Front-End Performance 2021: Networking, HTTP/2, HTTP/3

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Vitaly Friedman loves beautiful content and doesn’t like to give in easily. When he is not writing, he’s most probably running front-end & UX … More about Vitaly ↬

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Quick summary ↬ Let’s make 2021… fast! An annual front-end performance checklist with everything you need to know to create fast experiences on the web today, from metrics to tooling and front-end techniques. Updated since 2016.

Table Of Contents

  1. Getting Ready: Planning And Metrics
  2. Setting Realistic Goals
  3. Defining The Environment
  4. Assets Optimizations
  5. Build Optimizations
  6. Delivery Optimizations
  7. Networking, HTTP/2, HTTP/3
  8. Testing And Monitoring
  9. Quick Wins
  10. Everything on one page
  11. Download The Checklist (PDF, Apple Pages, MS Word)
  12. Subscribe to our email newsletter to not miss the next guides.

Networking, HTTP/2, HTTP/3

  1. Is OCSP stapling enabled?
    By enabling OCSP stapling on your server, you can speed up your TLS handshakes. The Online Certificate Status Protocol (OCSP) was created as an alternative to the Certificate Revocation List (CRL) protocol. Both protocols are used to check whether an SSL certificate has been revoked.

    However, the OCSP protocol does not require the browser to spend time downloading and then searching a list for certificate information, hence reducing the time required for a handshake.

  2. Have you reduced the impact of SSL certificate revocation?
    In his article on "The Performance Cost of EV Certificates", Simon Hearne provides a great overview of common certificates, and the impact a choice of a certificate may have on the overall performance.

    As Simon writes, in the world of HTTPS, there are a few types of certificate validation levels used to secure traffic:

    • Domain Validation (DV) validates that the certificate requestor owns the domain,
    • Organisation Validation (OV) validates that an organisation owns the domain,
    • Extended Validation (EV) validates that an organisation owns the domain, with rigorous validation.

    It’s important to note that all of these certificates are the same in terms of technology; they only differ in information and properties provided in those certificates.

    EV certificates are expensive and time-consuming as they require a human to reviewing a certificate and ensuring its validity. DV certificates, on the other hand, are often provided for free — e.g. by (opened in Firefox).

    So what’s the problem then? The issue is that EV certificates do not fully support OCSP stapling mentioned above. While stapling allows the server to check with the Certificate Authority if the certificate has been revoked and then add ("staple") this information to the certificate, without stapling the client has to do all the work, resulting in unnecessary requests during the TLS negotiation. On poor connections, this might end up with noticeable performance costs (1000ms+).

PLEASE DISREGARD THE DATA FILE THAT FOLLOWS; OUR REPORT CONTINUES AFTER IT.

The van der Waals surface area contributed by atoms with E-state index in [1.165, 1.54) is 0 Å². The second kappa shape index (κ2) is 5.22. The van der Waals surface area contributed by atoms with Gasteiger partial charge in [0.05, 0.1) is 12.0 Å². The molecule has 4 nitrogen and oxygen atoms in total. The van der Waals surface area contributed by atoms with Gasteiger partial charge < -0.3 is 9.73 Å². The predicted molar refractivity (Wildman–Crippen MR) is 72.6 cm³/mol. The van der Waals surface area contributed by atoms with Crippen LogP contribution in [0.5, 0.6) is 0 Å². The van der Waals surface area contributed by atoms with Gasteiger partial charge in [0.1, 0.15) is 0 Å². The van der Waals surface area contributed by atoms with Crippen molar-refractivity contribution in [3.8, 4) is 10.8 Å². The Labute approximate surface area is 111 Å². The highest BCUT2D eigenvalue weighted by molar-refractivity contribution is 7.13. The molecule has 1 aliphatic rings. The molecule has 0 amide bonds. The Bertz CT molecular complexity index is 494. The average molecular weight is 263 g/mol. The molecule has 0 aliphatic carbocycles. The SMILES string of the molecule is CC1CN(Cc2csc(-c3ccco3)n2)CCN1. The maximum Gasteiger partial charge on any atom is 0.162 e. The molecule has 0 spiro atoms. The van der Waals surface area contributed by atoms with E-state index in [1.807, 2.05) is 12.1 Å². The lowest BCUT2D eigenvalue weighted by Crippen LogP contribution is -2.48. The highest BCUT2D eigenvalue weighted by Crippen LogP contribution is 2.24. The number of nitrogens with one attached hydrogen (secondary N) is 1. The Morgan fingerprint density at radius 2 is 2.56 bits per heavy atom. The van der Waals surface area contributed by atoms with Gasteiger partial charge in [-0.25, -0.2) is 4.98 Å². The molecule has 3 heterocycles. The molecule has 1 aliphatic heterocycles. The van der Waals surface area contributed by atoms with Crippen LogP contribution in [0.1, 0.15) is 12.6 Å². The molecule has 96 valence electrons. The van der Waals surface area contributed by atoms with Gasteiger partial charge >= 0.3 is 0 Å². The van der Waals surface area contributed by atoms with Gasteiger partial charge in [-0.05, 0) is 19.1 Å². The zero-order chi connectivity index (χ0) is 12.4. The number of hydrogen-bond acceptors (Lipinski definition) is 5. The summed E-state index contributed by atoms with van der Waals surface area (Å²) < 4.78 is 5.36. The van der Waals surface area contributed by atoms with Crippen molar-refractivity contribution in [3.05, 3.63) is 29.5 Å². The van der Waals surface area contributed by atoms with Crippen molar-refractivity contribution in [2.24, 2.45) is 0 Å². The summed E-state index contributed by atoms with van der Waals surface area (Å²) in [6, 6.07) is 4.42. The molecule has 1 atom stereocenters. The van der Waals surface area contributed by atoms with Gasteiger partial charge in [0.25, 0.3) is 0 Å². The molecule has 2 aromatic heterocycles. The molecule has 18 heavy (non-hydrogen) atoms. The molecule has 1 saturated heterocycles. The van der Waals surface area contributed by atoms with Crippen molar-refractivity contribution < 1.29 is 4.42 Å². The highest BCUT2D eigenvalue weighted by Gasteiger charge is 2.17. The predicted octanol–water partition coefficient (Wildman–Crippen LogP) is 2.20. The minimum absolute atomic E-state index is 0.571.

EV certificates aren’t a great choice for web performance, and they can cause a much bigger impact on performance than DV certificates do. For optimal web performance, always serve an OCSP stapled DV certificate. They are also much cheaper than EV certificates and less hassle to acquire. Well, at least until CRLite is available.

    A graph showing the number of handshakes alongsite UDP datagrams in cases of plain, compressed or both
    Compression matters: 40–43% of uncompressed certificate chains are too large to fit in a single QUIC flight of 3 UDP datagrams. (Image credit:) a 50% IPv6 adoption threshold), it’s a good idea to ; and, in most cases, you’re better off with it.

    A word of caution: HTTP/2 Server Push is being removed from Chrome, so if your implementation relies on Server Push, you might need to revisit it. Instead, we might be looking at Early Hints, which are integrated as experiment in Fastly already.

    If you’re still running on HTTP, the most time-consuming task will be to migrate to HTTPS first, and then adjust your build process to cater for HTTP/2 multiplexing and parallelization. Bringing HTTP/2 to Gov.uk is a fantastic case study on doing just that, finding a way through CORS, SRI and WPT along the way. For the rest of this article, we assume that you’re either switching to or have already switched to HTTP/2.